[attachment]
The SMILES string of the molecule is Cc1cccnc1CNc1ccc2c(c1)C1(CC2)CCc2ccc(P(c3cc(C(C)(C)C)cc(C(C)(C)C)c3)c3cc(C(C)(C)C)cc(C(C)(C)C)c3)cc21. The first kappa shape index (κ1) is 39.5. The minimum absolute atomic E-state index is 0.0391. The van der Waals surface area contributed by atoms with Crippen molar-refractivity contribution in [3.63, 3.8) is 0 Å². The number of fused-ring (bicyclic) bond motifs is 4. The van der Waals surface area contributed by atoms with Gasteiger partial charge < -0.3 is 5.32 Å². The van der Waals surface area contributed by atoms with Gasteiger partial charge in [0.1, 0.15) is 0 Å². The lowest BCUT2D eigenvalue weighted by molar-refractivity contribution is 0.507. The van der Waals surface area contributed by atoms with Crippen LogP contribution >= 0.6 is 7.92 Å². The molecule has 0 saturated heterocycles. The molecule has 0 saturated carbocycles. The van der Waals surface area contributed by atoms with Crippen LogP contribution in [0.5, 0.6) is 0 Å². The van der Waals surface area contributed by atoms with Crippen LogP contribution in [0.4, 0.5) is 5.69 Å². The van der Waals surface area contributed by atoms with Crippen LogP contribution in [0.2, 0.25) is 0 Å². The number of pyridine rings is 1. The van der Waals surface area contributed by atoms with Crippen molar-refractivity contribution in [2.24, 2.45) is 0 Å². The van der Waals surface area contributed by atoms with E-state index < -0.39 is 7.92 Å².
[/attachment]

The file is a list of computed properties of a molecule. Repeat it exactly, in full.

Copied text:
The SMILES string of the molecule is Cc1cccnc1CNc1ccc2c(c1)C1(CC2)CCc2ccc(P(c3cc(C(C)(C)C)cc(C(C)(C)C)c3)c3cc(C(C)(C)C)cc(C(C)(C)C)c3)cc21. The first kappa shape index (κ1) is 39.5. The minimum absolute atomic E-state index is 0.0391. The van der Waals surface area contributed by atoms with Crippen molar-refractivity contribution in [3.63, 3.8) is 0 Å². The number of fused-ring (bicyclic) bond motifs is 4. The van der Waals surface area contributed by atoms with Gasteiger partial charge < -0.3 is 5.32 Å². The van der Waals surface area contributed by atoms with Gasteiger partial charge in [0.1, 0.15) is 0 Å². The lowest BCUT2D eigenvalue weighted by molar-refractivity contribution is 0.507. The van der Waals surface area contributed by atoms with Crippen LogP contribution >= 0.6 is 7.92 Å². The molecule has 0 saturated heterocycles. The molecule has 0 saturated carbocycles. The van der Waals surface area contributed by atoms with Crippen LogP contribution in [0.5, 0.6) is 0 Å². The van der Waals surface area contributed by atoms with Crippen LogP contribution in [0.4, 0.5) is 5.69 Å². The van der Waals surface area contributed by atoms with Crippen LogP contribution in [0.2, 0.25) is 0 Å². The number of pyridine rings is 1. The van der Waals surface area contributed by atoms with Crippen molar-refractivity contribution in [2.24, 2.45) is 0 Å². The van der Waals surface area contributed by atoms with E-state index < -0.39 is 7.92 Å².